Peripheralising Patriarchy Gender and Identity in Post Soviet Art. A View from the West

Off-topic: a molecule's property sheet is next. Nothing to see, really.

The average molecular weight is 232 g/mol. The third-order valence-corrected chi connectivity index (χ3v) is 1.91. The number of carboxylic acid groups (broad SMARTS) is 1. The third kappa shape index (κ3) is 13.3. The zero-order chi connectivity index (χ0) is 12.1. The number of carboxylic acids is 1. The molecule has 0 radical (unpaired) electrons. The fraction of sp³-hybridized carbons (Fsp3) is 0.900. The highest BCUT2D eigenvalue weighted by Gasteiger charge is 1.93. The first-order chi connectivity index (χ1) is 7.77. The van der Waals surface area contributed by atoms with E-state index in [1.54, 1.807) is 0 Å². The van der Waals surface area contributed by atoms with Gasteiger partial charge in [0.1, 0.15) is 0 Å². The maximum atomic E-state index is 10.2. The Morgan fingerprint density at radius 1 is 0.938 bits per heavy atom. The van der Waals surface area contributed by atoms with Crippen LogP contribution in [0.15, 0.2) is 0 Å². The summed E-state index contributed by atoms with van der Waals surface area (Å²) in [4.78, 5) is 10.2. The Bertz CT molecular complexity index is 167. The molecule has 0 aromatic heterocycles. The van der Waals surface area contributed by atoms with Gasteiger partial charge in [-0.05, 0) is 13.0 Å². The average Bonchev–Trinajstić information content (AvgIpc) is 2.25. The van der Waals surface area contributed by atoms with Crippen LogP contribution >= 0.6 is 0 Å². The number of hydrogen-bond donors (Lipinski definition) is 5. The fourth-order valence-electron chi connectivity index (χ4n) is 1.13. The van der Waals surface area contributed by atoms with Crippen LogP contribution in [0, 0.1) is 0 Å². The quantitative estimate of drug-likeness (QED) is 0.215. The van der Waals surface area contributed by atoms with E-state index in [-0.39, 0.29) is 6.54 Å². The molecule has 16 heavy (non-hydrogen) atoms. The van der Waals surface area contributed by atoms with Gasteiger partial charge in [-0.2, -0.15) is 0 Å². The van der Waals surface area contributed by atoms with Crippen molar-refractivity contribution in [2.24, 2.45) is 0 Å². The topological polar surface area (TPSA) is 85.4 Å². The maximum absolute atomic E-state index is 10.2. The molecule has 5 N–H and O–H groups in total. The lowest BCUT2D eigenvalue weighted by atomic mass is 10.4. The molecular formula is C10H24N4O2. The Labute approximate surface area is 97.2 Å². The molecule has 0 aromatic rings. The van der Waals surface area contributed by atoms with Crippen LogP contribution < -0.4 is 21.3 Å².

The exhibition catalogue, After the Wall (Stockholm-Berlin1999) asserted that body-based art has been a major means for representing the identity crises invoked in central and Eastern Europe by the geo-political changes since 1989.1 The assertion finds endorsement from other recent presentations of art discourse from the former East – for example the special internet edition of Moscow Art Magazine, no.22, 1998, the catalogues for Body and the East (Ljubljana 1998) and Private Views (Tallinn/London 1998-9), and numerous articles in n.paradoxa since 1997. This paper looks at some practices from the ex-Soviet bloc which seem to relate to the impact of the centre-periphery model of economic and power relations on ideological constructs of gendered identity. The overall intention, is to consider, from a Western viewpoint, the problematic nature of gender issues within a nascent, East European post-colonial discourse, that may be argued to be partly exemplified by these works and the critical theory which supports them. The central theme is an alleged ‘collapse of patriarchy’, identified in two very different, and to some extent mutually contradictory arguments, deriving from different contexts, but both targeted on Western audiences in the late 1990s. One of these arguments, put forward by Russian writers Olesya Turkina and Viktor Mazin in After the Wall, locates this collapse of patriarchy, via Freudo-Marxist and Lacanian constructs, at the level of male psychological identity. The other argument, mounted by the Spanish-born but American-based sociologist, Manuel Castells in volume two of his study, The Information Age, claims a disintegration of patriarchal structures at socio-economic levels.